Litwas was included by you in the basic plan for sabotage that German intelligence gave you? Did you also take him into the NKVD upon the assignment of the fascists in order to organize there the espionage-conspiratorial organization?
Yes, that’s how it was.
When you came to work in the NKVD you also brought with you there another of your collaborators, Isaac Shapiro.* When was he recruited by you?
* For Shapiro see http://www.memo.ru/history/NKVD/kto/biogr/gb537.htm
I had known Shapiro since 1930. He worked in the cadre section of the Commissariat of Agriculture in which I was a chief. He and I had a good friendship and I valued his zeal and literacy. And when Artnau recruited me and asked me to find people for espionage work I thought right away about Shapiro, who was personally devoted to me and it had always seemed to me that he did not like Soviet power very much and disapproved of the political line of the Party.
Did Shapiro carry out sabotage activity in the Commissariat of Agriculture on your instruction?
Yes, he did. But for a short time only. I decided to take him into the Central Committee, since there I needed people for subversive work.
He knew that you were a German spy?
Yes, I told him that together we would work for German intelligence, so as later to overthrow the government and come to power if there were a war with Germany.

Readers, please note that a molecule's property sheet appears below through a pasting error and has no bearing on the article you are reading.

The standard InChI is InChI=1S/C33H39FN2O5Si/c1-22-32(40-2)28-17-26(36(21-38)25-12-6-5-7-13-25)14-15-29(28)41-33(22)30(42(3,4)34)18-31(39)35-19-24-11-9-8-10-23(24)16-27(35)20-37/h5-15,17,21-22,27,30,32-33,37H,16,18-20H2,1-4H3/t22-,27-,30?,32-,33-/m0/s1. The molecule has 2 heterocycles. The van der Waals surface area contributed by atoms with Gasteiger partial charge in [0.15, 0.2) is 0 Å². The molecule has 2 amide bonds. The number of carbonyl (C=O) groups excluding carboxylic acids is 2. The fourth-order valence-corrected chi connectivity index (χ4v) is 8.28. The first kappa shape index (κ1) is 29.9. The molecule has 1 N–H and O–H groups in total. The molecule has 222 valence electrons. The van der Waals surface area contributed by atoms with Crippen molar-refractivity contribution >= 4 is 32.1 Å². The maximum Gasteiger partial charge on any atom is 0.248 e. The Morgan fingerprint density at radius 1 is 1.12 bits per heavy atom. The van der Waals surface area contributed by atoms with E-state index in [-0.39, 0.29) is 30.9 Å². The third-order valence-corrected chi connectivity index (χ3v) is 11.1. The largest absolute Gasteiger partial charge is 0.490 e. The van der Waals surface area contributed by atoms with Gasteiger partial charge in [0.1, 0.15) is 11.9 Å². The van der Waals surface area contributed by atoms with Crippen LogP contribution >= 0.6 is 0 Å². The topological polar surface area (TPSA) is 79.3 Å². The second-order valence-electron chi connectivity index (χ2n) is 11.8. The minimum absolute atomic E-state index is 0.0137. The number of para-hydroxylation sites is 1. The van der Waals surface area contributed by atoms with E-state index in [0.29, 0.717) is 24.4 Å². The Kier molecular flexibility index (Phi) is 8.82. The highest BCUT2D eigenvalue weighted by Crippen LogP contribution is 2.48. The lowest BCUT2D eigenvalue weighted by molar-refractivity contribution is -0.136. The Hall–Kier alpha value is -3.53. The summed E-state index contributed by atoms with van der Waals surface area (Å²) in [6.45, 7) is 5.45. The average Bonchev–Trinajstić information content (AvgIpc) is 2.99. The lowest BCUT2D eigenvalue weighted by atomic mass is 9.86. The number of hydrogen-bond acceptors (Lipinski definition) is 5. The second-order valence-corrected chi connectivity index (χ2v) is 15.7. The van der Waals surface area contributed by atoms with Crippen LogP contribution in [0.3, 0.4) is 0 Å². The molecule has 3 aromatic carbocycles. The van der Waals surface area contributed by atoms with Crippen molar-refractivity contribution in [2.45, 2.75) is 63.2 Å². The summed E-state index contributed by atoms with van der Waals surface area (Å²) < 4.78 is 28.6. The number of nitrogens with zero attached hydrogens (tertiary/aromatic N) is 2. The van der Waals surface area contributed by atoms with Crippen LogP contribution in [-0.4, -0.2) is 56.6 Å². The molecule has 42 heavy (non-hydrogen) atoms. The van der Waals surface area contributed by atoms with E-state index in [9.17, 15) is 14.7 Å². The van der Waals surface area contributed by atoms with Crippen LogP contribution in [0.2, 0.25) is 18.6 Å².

What assignments of yours did Shapiro carry out in the NKVD?
He was de-facto my main assistant. Indeed I first appointed him the chief of the secretariat, and then made him also chief of the first special section. He had a lot of possibilities for sabotage in the NKVD and he carried out all my assignments of an espionage-subversive nature, both mine and Frinovsky’s. And when Beria arrived at the NKVD he immediately found out that Shapiro was an enemy and arrested him in November of ’38.
I know that. It would be better for you to tell me how you recruited Liushkov and how you helped him escape to Japan.
I recruited Liushkov right after his return from Leningrad from the investigation of Kirov’s murder. At that time I was already secretary of the Central Committee and Liushkov knew that I was beginning to oversee the NKVD. Therefore, when I called him to my office and hinted that I had information about his ties with the Petliurovists during the civil war in the Ukraine and other incriminating facts, he was frightened and immediately agreed to work for me as a German-Japanese intelligence man.